Fears over 'monkey malaria' leap to humans

While transmission of parasites across species is usually rare, deadly malaria strain is causing concern in Malaysia.

    A deadly strain of malaria has made the leap from monkeys to humans and is causing concern in Malaysia.

    Scientists warned that "monkey malaria" might be more widespread among humans than previously thought.

    This type of malaria is known as Plasmodium Knowlesi and mostly exists in macaque monkeys.

    The cross-species transmission of parasites is rare, but increased land clearing, for farming and logging, has pushed humans and monkeys into closer contact with each other.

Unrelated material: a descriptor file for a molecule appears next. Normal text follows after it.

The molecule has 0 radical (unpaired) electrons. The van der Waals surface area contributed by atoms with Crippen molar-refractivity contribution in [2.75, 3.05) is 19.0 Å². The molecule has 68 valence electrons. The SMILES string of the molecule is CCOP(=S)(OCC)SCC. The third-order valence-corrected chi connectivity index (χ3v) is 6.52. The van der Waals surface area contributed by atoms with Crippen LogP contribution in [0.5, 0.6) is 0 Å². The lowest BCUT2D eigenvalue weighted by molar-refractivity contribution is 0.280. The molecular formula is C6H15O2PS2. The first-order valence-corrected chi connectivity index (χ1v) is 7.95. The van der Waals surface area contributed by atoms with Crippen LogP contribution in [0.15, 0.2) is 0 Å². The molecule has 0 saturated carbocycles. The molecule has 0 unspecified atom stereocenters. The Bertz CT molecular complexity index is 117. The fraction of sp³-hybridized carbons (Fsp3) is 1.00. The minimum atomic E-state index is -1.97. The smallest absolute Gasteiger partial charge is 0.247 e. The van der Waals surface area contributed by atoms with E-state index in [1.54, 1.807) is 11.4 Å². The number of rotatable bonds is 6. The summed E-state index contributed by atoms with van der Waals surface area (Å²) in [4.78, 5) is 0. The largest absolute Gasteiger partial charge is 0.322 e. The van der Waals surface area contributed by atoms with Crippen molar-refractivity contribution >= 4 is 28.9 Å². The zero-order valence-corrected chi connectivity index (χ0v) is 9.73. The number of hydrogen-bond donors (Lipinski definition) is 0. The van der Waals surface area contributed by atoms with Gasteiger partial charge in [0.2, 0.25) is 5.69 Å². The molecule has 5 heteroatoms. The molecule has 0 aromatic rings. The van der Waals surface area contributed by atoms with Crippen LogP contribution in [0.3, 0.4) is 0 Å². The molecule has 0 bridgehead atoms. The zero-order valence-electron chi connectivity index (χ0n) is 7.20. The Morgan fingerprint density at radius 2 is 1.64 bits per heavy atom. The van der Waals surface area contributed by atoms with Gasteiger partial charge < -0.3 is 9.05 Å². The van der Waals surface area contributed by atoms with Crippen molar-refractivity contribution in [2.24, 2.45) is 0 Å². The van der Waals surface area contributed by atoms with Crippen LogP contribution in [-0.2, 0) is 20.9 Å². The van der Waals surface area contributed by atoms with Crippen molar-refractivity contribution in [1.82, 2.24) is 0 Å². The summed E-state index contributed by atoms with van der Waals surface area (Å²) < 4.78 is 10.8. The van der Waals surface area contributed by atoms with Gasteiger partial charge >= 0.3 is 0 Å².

Al Jazeera's Florence Looi reports from Sarawak, Malaysia.

    SOURCE: Al Jazeera


    YOU MIGHT ALSO LIKE

    'We will cut your throats': The anatomy of Greece's lynch mobs

    The brutality of Greece's racist lynch mobs

    With anti-migrant violence hitting a fever pitch, victims ask why Greek authorities have carried out so few arrests.

    The rise of Pakistan's 'burger' generation

    The rise of Pakistan's 'burger' generation

    How a homegrown burger joint pioneered a food revolution and decades later gave a young, politicised class its identity.

    From Cameroon to US-Mexico border: 'We saw corpses along the way'

    'We saw corpses along the way'

    Kombo Yannick is one of the many African asylum seekers braving the longer Latin America route to the US.